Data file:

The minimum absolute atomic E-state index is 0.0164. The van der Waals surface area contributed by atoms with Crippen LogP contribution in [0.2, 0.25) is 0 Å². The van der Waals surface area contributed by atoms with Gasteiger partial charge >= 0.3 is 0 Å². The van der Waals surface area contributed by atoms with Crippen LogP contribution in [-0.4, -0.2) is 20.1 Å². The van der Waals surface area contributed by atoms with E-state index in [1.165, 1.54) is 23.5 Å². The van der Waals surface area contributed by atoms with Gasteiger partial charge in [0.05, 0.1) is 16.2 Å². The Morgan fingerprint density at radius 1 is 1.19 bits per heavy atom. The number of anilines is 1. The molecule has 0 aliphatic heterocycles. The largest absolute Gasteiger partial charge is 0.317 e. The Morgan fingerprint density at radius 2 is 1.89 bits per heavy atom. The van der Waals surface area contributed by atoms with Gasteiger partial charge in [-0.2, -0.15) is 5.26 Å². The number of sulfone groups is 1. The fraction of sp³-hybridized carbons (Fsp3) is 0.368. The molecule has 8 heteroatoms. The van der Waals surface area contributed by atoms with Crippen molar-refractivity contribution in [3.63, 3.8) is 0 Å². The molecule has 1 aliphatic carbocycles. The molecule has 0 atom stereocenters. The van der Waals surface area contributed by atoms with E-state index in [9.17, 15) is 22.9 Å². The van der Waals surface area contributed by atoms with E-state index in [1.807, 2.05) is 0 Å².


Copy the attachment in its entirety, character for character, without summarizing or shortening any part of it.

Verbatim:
The minimum absolute atomic E-state index is 0.0164. The van der Waals surface area contributed by atoms with Crippen LogP contribution in [0.2, 0.25) is 0 Å². The van der Waals surface area contributed by atoms with Gasteiger partial charge >= 0.3 is 0 Å². The van der Waals surface area contributed by atoms with Crippen LogP contribution in [-0.4, -0.2) is 20.1 Å². The van der Waals surface area contributed by atoms with E-state index in [1.165, 1.54) is 23.5 Å². The van der Waals surface area contributed by atoms with Gasteiger partial charge in [0.05, 0.1) is 16.2 Å². The Morgan fingerprint density at radius 1 is 1.19 bits per heavy atom. The number of anilines is 1. The molecule has 0 aliphatic heterocycles. The largest absolute Gasteiger partial charge is 0.317 e. The Morgan fingerprint density at radius 2 is 1.89 bits per heavy atom. The van der Waals surface area contributed by atoms with Gasteiger partial charge in [-0.2, -0.15) is 5.26 Å². The number of sulfone groups is 1. The fraction of sp³-hybridized carbons (Fsp3) is 0.368. The molecule has 8 heteroatoms. The van der Waals surface area contributed by atoms with Crippen molar-refractivity contribution in [3.63, 3.8) is 0 Å². The molecule has 1 aliphatic carbocycles. The molecule has 0 atom stereocenters. The van der Waals surface area contributed by atoms with E-state index in [9.17, 15) is 22.9 Å². The van der Waals surface area contributed by atoms with E-state index in [1.807, 2.05) is 0 Å².